However, the “closet experts” are already out in full force. Only right now, otherwise reasonable people end up siding with the closet experts because of the lack of detail. Like it or not, whenever you start holding out the coffers for donations, people want to know what it’s being spent on. When a project is a few programmers using a Sourceforge/GitHub/Assembla/etc… account, that’s one thing. But if you’re saying we need tens of thousands of dollars to keep the show moving, potential donors are going to what to know why and what for. And very rightly so. Every mom-and-pop missionary I support will produce a detailed budget to their donors on demand; I don’t see why OSM should be any different.

    A couple of years ago, the college I attended went through a financial scandal. Among other things, the president used university money to purchase goods and services for his exclusive personal use. Financial reporting was vague and accountability was close to non-existent. With better accountability and reporting, there wouldn’t have been any way he would have gotten away with what he did. In the grand scheme of things, the amount of money he used was not all that much, but it was blatant that he did so inappropriately.

    And as far as cronyism goes, it does appear to be that when someone close to the project is hired on to do services, and then the hiring is only revealed months down the road. I don’t have any objections to hiring on people from the community to perform services for OSM, but ONLY when these arrangements are announced beforehand and others have an opportunity to apply. Otherwise, you DO open yourself up to allegations of cronyism.

  • There are some excellent nuggets in the comments here, especially this one to paraphrase – It’s good to fail. If you don’t fail at some stuff then it means that you aren’t trying hard enough.

    Also as Andrew indicated meritocracy works well (or as well as any ‘ocracy can work in a less than perfect world) but if you dont have the correct people on the bus then we don’t provide the opportunity for people to showcase their skills and rise up the meritocracy.

    In the non-profit world where I spend the majority of the time this is a constant battle as there is a tendency to always ask the same people to contribute and as long as the seats are being filled people forget to provide the opportunity for new people to get involved.

  • I’d like to first address what I think is the core of the problem. For a mature community like Joomla, it is a bit surprising to realize that communication is fragmented. The community communicates in so many ways, the forum, blogs, twitter, mailing list, and others. To describe the ‘community voice’ is to describe a vast and noisy bunch of fragments from around the web. The leadership structure has changed, their policies often unclear, and have not brought the community into the discussion on some important topics. The core is really the way that we communicate as a community and leadership. We seem to focus the blame on the leadership a lot, but don’t forget the community has to be clear as well, or what is the point in all of this?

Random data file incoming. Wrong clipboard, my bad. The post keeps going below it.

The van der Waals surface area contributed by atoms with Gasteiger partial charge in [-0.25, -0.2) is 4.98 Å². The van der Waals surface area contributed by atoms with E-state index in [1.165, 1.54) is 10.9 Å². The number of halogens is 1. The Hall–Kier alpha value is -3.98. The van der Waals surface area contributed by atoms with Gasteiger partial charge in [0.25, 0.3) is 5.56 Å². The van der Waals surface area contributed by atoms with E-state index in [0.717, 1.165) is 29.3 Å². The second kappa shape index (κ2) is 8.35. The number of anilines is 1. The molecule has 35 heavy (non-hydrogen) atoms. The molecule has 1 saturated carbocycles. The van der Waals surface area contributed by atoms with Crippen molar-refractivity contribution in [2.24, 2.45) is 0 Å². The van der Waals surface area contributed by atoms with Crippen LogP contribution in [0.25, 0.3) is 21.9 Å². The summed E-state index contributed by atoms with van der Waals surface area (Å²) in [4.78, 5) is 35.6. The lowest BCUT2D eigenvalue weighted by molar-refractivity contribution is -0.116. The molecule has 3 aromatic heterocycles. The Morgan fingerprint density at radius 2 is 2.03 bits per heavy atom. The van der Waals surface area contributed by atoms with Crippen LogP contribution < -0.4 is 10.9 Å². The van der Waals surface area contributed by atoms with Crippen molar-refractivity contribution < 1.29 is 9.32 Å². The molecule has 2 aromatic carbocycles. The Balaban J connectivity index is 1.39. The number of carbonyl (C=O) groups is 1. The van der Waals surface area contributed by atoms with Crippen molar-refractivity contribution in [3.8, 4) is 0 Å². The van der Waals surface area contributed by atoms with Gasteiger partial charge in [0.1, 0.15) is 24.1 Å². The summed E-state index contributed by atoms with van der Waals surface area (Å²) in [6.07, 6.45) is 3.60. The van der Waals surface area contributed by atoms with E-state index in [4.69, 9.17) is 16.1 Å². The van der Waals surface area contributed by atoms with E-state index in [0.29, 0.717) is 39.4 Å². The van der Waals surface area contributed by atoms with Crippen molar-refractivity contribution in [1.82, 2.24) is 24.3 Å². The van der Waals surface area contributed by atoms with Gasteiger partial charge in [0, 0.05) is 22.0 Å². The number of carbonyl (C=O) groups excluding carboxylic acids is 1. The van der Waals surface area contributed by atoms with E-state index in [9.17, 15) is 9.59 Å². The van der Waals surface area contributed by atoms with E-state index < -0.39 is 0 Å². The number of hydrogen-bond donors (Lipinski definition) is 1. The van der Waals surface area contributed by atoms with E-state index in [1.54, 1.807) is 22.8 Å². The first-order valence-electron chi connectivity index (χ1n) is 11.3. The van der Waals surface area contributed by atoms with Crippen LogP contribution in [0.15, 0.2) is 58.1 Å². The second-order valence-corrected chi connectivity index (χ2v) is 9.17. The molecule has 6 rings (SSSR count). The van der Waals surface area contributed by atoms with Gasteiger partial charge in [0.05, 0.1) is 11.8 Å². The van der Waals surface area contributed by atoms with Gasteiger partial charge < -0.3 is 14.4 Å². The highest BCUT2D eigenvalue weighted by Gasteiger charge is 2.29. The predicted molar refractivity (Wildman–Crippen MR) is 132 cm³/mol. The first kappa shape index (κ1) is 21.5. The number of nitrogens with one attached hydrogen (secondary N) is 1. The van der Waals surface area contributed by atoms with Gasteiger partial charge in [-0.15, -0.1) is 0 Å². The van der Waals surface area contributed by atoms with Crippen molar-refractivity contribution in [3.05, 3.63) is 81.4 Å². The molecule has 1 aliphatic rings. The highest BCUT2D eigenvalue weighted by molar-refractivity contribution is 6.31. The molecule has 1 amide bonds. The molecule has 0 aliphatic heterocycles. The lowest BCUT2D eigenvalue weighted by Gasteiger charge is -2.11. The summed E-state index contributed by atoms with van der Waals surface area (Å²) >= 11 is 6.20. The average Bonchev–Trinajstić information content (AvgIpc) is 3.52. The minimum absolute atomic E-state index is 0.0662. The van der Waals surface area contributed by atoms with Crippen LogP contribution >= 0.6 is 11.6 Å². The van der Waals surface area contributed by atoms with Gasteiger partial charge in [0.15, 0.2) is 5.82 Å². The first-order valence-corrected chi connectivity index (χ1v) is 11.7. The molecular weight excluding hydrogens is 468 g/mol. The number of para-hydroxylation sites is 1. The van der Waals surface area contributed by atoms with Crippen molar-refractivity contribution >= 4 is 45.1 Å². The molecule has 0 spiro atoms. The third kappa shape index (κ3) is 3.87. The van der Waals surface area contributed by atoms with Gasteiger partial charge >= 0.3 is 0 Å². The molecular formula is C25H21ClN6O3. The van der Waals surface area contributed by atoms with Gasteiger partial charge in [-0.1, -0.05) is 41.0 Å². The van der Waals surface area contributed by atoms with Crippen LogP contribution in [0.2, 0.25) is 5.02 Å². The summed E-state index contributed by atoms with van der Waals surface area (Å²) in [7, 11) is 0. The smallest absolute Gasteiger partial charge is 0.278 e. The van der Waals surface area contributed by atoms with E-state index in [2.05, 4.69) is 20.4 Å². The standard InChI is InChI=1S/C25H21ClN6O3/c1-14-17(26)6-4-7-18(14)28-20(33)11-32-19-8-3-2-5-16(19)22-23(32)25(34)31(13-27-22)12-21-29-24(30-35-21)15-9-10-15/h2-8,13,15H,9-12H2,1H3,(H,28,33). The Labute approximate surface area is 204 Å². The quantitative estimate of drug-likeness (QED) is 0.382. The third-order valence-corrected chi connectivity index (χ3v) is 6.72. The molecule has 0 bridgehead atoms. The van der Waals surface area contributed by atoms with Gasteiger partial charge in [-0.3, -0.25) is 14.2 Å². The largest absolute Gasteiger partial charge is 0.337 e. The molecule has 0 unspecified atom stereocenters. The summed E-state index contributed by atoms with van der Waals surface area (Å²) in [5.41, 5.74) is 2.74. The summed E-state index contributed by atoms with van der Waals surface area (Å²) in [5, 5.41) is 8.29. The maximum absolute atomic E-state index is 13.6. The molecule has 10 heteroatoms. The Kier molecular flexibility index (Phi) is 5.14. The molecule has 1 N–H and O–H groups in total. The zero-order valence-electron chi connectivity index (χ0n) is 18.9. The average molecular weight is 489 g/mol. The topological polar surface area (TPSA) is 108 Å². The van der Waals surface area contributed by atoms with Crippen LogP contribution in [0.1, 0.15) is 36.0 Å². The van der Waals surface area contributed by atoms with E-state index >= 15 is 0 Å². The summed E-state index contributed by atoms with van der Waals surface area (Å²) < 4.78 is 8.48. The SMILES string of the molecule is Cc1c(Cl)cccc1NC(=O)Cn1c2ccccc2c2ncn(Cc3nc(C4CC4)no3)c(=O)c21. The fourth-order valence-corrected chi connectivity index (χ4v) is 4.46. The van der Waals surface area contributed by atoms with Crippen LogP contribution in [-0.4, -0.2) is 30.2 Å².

Now Joe brings a few good rules to the way we should/could communicate better. It makes sense (following the comments) that we are not talking as much about the way coding decisions are made, but project decisions. The most important thing is there would be a process (as proposed by Steve and Joe) that would make it obvious how the leadership and community discuss topics.

    So to address specifics, I don’t feel the community should have a vote on regular issues as proposed here. I like Andrew’s point that it takes a lot of time and energy to properly address these issues, and I’d rather those who are most educated about it make the call. However, I like the feedback loop suggested here, which will bring about a wide mixture of helpful and useless feedback (inevitable). A week notice is long enough (but not too long) to engage the community for responses before a final decision is reached. If there is a lot of negative feedback, it should be clear that revisions are necessary.

    Voting is a difficult process, technologically and logistically. A lot of energy would have to go into ensuring votes are from unique individuals, an independent party has to oversee, and if you put criteria on who can vote, how do you set that and enforce it? I don’t see how it could be put into place very well.